[meteorite-list] LRO Images Chang'e 3 Lander and Rover From Above

From: Ron Baalke <baalke_at_meteoritecentral.com>
Date: Mon, 30 Dec 2013 15:59:07 -0800 (PST)
Message-ID: <201312302359.rBUNx7ub000202_at_zagami.jpl.nasa.gov>


Chang'e 3 Lander and Rover From Above
December 30, 2013

LROC NAC view of the Chang'e 3 lander (large arrow) and rover (small arrow)
just before sunset on their first day of lunar exploration. LROC NAC M1142582775R,
image width 576 m, north is up [NASA/GSFC/Arizona State University].

Chang'e 3 landed on Mare Imbrium (Sea of Rains) just east of a 450 m diameter
impact crater on 14 December 2013. Soon after landing, a small rover named
Yutu (or Jade Rabbit in English) was deployed and took its first tentative
drive onto the airless regolith. At the time of the landing LRO's orbit
was far from the landing site so images of the landing were not possible.
Ten days later on 24 December, LRO approached the landing site, and LROC
was able to acquire a series of six LROC Narrow Angle Camera (NAC) image
pairs during the next 36 hours (19 orbits). The highest resolution image
was possible when LRO was nearly overhead on 25 December 03:52:49 UT (24
December 22:52:49 EST). At this time LRO was at an altitude of ~150 km
above the site, and the pixel size was 150 cm.

LROC NAC before and after images of the Chang'e 3 landing site [NASA/GSFC/Arizona
State University].

The rover is only about 150 cm wide, yet it shows up in the NAC images
for two reasons: the solar panels are very effective at reflecting light
so the rover shows up as two bright pixels, and the Sun is setting thus
the rover casts a distinct shadow (as does the lander). Since the rover
is close to the size of a pixel, how can we be sure we are seeing the
rover and not a comparably sized boulder? Fortuitously, the NAC acquired
a "before" image (M1127248516R) of the landing site, with nearly identical
lighting, on 30 June 2013. By comparing the before and after landing
site images, the LROC team confirmed the position of the lander and rover,
and derived accurate map coordinates for the lander (44.1214?N, 340.4884?E,
-2640 meters elevation).

Chang'e 3 lander panorama [Images from CNSA; compiled by Di Lorenzo and
Kremer] showing Yutu shortly after it drove down the ramp to the surface.
Yellow lines connect craters seen in the panorama and the LROC image (taken
at a later date after the rover had moved), red lines indicate approximate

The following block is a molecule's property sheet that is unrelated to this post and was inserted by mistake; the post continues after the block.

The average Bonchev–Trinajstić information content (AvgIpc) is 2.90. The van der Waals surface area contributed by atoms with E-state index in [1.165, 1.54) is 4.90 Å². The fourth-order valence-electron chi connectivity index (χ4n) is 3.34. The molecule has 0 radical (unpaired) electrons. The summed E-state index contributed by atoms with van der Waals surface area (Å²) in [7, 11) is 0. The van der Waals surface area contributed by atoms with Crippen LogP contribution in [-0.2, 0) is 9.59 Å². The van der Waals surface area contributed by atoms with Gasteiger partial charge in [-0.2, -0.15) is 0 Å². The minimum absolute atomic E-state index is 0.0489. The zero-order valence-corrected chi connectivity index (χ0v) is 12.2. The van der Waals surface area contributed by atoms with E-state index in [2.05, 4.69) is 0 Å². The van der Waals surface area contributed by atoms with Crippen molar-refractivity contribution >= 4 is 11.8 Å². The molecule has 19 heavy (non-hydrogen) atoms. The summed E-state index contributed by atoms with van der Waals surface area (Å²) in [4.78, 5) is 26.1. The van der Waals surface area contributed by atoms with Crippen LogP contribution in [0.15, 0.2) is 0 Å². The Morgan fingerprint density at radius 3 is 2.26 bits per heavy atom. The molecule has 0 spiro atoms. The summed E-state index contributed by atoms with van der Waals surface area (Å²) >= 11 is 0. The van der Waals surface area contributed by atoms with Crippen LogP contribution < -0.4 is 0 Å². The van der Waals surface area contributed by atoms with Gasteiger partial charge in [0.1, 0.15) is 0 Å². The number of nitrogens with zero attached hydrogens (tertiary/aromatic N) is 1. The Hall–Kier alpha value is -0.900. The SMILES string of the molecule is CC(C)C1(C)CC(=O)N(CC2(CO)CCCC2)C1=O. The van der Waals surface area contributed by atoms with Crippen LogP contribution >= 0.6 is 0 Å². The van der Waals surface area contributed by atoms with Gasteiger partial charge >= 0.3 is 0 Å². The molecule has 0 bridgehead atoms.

field of view of the panorama.

The lander set down about 60 meters east of the rim of a 450 meter diameter
impact crater (40 meters deep) on a thick deposit of volcanic materials.
A large scale wrinkle ridge (~100 km long, 10 km wide) cuts across the
area and was formed as tectonic stress caused the volcanic layers to buckle
and break along faults. Wrinkle ridges are common on the Moon, Mercury
and Mars.

LROC WAC context mosaic for the Chang'e 3 landing site (large white arrow);
small white arrows indicate wrinkle ridge and small black arrows delimit
boundary between "red" mare (northeast) and "blue" mare (southwest), image
is 100 km wide [NASA/GSFC/Arizona State University].

Lunar mare basalts are divided into two main spectral (color) types: "red"
and "blue" (blue is perhaps a misnomer, think "less red"). Basalts on
the Moon (same on Earth) are composed mainly of two minerals, pyroxene
and plagioclase, though olivine and ilmenite can sometimes occur in significant
amounts. The presence of ilmenite (FeTiO3) results in lower reflectance
and a "less-red" color - thus the blue basalts. The landing site is on
a blue mare (higher titanium) thought to be about 3.0 billion years old.
The boundary (black arrows in above WAC mosaic) with an older (3.5 billion
years) red mare is only 10 km to the north.

LROC WAC color (689 nm, 415 nm, 321 nm) overlain on WAC sunset BW image.
Note the proximity of the landing site to a contact between red and blue
maria [NASA/GSFC/Arizona State University].

A large area LROC WAC topography map of the Imbrium basin and surrounds
is available here.

LROC NAC before and after shown in the animation at the top of this Featured
Image [NASA/GSFC/Arizona State University].
Received on Mon 30 Dec 2013 06:59:07 PM PST

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